Friends file suit to protect Gorge air quality
Troutdale Energy Center received permit from DEQ
Friends of the Columbia Gorge has filed a lawsuit against the Oregon Department of Environmental Quality over an air pollution permit the state agency issued earlier this year for the proposed Troutdale Energy Center at the former Reynolds Aluminum site in Troutdale.
The lawsuit alleges that DEQ violated state, interstate and federal laws, rules and policies in issuing the permit and fails to protect air quality in the Columbia River Gorge National Scenic Area.
DEQ issued the permit in March for a proposed 652-megawatt natural gas power plant to be sited approximately 500 feet from the national scenic boundary next to the Sandy River in Troutdale.
Troutdale Energy Center, a subsidiary of New-York based Development Partners Group, applied for a site permit through the Oregon Department of Energy in July 2012.
Nathan Baker, attorney at Friends of the Columbia Gorge, said there are several parent entities higher than the TEC, but the ultimate company behind the proposal is Energy Investors Funds based in Needham, Mass.
According to Friends of the Gorge, the DEQ permit allows the facility to emit up to 227 tons per year of nitrogen oxides, 198 tons per year of particulate matter, and 11.5 tons per year of hazardous air pollutants such as formaldehyde, benzene and various other pollutants.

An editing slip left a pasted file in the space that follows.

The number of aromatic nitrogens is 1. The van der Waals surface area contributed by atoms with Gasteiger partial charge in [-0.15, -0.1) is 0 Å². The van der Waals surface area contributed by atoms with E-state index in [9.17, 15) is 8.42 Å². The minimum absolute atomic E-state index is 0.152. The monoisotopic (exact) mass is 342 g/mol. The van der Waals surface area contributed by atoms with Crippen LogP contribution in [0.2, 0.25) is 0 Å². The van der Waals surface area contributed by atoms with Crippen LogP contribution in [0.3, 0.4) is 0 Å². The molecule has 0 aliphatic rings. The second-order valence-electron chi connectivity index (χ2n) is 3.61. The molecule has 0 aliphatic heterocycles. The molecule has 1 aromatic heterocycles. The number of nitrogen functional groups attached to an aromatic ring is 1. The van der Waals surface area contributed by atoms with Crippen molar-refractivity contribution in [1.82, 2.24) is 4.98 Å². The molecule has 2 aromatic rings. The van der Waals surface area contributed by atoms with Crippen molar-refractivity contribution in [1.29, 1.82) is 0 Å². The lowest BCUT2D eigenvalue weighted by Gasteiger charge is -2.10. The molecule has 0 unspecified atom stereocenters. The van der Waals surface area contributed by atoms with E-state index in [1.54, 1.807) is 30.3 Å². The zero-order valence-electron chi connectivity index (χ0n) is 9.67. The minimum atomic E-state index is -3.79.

In May, Friends of the Gorge and the U.S. Forest Service jointly petitioned the DEQ for reconsideration of the permit.
DEQ denied the petition on June 30, maintaining the issuance of the Air Contaminant Discharge Permit is compliant with applicable standards and laws, and the facilitys impacts would be regulated under the permit.
Friends and the Forest Service argue the gas-fired power plant would harm air quality in the Gorge.
On Aug. 28, Friends of the Columbia Gorge filed a petition for judicial review in Multnomah County Circuit Court challenging the permit by asking the circuit court to reverse or remand DEQs decision.
In the petition for judicial review, Friends said pollution from the project would cause haze, smog and acid rain harmful to plants, fungi, lichen, aquatic animals and ecosystems in the Gorge.
An independent analysis of the project conducted by the U.S. Forest Service concluded that during summer months, the power plant would cause plume blight, which would mar views from Crown Point and the Vista House.
By issuing a permit for this project, DEQ has violated its legal mandate to protect and enhance air quality in the scenic area, Baker said.Add a comment